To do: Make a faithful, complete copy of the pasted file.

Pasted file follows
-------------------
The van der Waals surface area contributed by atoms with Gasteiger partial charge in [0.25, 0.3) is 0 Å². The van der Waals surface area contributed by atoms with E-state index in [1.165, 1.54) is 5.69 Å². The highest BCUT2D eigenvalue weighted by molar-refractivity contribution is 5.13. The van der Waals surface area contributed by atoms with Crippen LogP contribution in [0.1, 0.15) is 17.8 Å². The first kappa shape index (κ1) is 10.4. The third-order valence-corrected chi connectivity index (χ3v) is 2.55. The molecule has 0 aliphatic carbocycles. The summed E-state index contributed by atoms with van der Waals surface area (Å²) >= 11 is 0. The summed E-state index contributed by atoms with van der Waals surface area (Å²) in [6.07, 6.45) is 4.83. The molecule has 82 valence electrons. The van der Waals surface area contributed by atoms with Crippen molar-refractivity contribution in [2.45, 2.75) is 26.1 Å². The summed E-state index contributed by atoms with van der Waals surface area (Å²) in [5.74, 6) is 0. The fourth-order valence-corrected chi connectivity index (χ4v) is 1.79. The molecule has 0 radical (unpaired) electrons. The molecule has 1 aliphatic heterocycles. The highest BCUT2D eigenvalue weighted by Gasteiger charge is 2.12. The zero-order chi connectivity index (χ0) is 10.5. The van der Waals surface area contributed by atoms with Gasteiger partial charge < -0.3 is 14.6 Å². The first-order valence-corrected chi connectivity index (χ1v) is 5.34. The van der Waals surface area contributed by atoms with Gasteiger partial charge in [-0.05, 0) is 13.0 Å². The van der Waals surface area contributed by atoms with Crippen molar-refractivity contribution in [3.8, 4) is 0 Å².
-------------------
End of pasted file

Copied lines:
The van der Waals surface area contributed by atoms with Gasteiger partial charge in [0.25, 0.3) is 0 Å². The van der Waals surface area contributed by atoms with E-state index in [1.165, 1.54) is 5.69 Å². The highest BCUT2D eigenvalue weighted by molar-refractivity contribution is 5.13. The van der Waals surface area contributed by atoms with Crippen LogP contribution in [0.1, 0.15) is 17.8 Å². The first kappa shape index (κ1) is 10.4. The third-order valence-corrected chi connectivity index (χ3v) is 2.55. The molecule has 0 aliphatic carbocycles. The summed E-state index contributed by atoms with van der Waals surface area (Å²) >= 11 is 0. The summed E-state index contributed by atoms with van der Waals surface area (Å²) in [6.07, 6.45) is 4.83. The molecule has 82 valence electrons. The van der Waals surface area contributed by atoms with Crippen molar-refractivity contribution in [2.45, 2.75) is 26.1 Å². The summed E-state index contributed by atoms with van der Waals surface area (Å²) in [5.74, 6) is 0. The fourth-order valence-corrected chi connectivity index (χ4v) is 1.79. The molecule has 0 radical (unpaired) electrons. The molecule has 1 aliphatic heterocycles. The highest BCUT2D eigenvalue weighted by Gasteiger charge is 2.12. The zero-order chi connectivity index (χ0) is 10.5. The van der Waals surface area contributed by atoms with Gasteiger partial charge < -0.3 is 14.6 Å². The first-order valence-corrected chi connectivity index (χ1v) is 5.34. The van der Waals surface area contributed by atoms with Gasteiger partial charge in [-0.05, 0) is 13.0 Å². The van der Waals surface area contributed by atoms with Crippen molar-refractivity contribution in [3.8, 4) is 0 Å².